At Hearing, Warren Secures Ethics Commitment Joint Chiefs of Staff Nominee General Brown; Reiterates Concern over Senior Military Holds
General Brown: “I don't intend to pursue opportunities in the defense sector or as a lobbyist upon retirement from military service.”
Washington, D.C. – At a hearing of the Senate Armed Services Committee, U.S. Senator Elizabeth Warren (D-Mass.) secured ethics commitments from General Charles Q. Brown, Jr., President Biden’s nominee to be the next Chairman of the Joint Chiefs of Staff. When asked if he would agree not to become a defense industry lobbyist or receive compensation from a defense contractor for four years General Brown said he did not “intend to pursue opportunities in the defense sector or a lobbyist upon retirement from military service.” Senator Warren secured a similar commitment from Defense Secretary Lloyd Austin at his confirmation hearing.
General Brown also spoke to the effects Senator Tommy Tuberville’s (R-Ala.) holds on over 250 senior military nominations have on retention across the services and the burden they pose on military families. “We will lose talent,” General Brown told Senator Warren. “The member may want to serve, but the spouses and the families get a huge vote in why we continue to be able to serve.”
Transcript: To Consider the Nomination of General Charles Q. Brown, Jr., USAF for Reappointment to the Grade of General and to Be Chairman of the Joint Chiefs of Staff
U.S. Senate Committee on Armed Services
July 11, 2022
Senator Elizabeth Warren: Thank you Mr. Chairman. Good to see you again, General Brown, and congratulations on your nomination. Mrs. Brown, welcome here today.
The Department of Defense is full of talented, patriotic leaders who are working hard to keep us safe. Even so, the Pentagon remains too cozy with powerful defense companies that are reaping huge profits from hundreds of billions of dollars in government contracts.
When our top leaders leave government service and head straight to big paydays on the boards of the Department of Defense’s largest contractors or as defense industry lobbyists, it sends the message that the Pentagon is for sale.
During his confirmation hearing before this committee, Secretary Austin publicly committed not to go to work as a lobbyist for defense contractors after he leaves his current job. I appreciate this commitment, and I believe that the American people do as well.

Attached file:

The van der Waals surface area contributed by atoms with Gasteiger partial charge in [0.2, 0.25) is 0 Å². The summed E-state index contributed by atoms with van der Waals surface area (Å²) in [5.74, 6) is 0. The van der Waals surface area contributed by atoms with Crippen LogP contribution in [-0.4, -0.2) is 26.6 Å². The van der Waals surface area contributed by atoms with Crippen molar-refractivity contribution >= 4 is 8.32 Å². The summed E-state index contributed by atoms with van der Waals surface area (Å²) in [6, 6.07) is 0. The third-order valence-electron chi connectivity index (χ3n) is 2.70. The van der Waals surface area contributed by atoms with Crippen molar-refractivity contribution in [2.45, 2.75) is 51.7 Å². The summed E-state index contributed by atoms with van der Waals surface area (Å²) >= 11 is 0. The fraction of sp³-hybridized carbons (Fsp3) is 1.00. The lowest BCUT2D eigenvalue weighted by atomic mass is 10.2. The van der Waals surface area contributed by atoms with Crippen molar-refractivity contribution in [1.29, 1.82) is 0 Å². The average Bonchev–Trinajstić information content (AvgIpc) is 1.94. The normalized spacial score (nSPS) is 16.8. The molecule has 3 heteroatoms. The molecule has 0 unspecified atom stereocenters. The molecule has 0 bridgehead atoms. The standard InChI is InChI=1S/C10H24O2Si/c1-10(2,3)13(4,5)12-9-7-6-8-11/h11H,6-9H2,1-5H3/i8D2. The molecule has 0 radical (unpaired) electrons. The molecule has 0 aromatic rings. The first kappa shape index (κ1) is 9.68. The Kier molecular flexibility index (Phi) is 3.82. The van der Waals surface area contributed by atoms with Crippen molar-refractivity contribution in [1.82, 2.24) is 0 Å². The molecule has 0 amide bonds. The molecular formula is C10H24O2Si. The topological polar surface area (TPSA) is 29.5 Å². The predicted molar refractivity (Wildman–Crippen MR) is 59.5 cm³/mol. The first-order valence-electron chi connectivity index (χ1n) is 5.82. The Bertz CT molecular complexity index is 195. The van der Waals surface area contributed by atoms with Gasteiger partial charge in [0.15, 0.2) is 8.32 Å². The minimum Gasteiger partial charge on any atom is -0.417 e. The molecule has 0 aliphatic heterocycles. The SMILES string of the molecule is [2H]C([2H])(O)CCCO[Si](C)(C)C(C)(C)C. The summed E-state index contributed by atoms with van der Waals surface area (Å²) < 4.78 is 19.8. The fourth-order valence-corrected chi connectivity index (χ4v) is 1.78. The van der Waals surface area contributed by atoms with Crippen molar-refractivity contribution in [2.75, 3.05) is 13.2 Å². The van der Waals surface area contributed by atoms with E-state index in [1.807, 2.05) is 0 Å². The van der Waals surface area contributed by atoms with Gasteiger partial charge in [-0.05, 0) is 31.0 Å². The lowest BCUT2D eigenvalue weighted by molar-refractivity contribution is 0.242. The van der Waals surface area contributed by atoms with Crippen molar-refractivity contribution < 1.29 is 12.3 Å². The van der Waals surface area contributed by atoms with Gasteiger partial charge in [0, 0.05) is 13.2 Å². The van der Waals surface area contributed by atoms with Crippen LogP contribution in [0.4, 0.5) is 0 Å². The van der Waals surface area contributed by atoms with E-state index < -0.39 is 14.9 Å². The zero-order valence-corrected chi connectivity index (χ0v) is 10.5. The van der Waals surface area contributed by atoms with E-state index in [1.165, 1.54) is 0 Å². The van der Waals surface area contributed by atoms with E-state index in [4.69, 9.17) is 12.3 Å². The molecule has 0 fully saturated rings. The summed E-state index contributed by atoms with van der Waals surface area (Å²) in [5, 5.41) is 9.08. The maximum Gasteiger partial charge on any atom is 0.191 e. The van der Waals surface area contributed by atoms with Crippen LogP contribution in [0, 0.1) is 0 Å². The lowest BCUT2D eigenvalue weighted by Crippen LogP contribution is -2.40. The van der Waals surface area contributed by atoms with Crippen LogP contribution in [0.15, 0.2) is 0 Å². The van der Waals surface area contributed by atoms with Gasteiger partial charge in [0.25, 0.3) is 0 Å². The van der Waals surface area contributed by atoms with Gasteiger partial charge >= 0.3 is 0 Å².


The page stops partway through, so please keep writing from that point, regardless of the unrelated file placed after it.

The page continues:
If confirmed, General Brown, you will be the president’s top military advisor, and your actions will set the tone for the entire armed forces. So I’d like to hear you make those same commitments.
General Brown, if confirmed, will you commit to not going to work as a lobbyist for a defense contractor for four years after you leave government service?
General Charles Q. Brown: Senator, I'm sensitive to the perceptions of conflict of interest that we discussed in your office and I don't intend to pursue opportunities in the defense sector or a lobbyist upon retirement from military service. My passion is in leadership and mentoring and that's where I want to focus my efforts after military service – building the next generation of leaders.
Senator Warren: I appreciate that and I will take that as a yes. Let’s do the second part, even though I think you got the answer in there.
Lobbying isn’t the only way that former officials cash in on their government service. Giant defense contractors frequently hire former top Pentagon officials in non-lobbying roles or add them to their corporate boards. The former Pentagon official gets paid handsomely, and the defense contractor touts their name in order to get more contracts. General Dunford, the former chairman of the joint chiefs, joined the board of Lockheed Martin, DoD’s top contractor, less than 5 months after leaving government service. So far, he’s received nearly $1 million in compensation in that role. By contrast, Secretary Austin pledged not to join the board of one of these companies when he left government.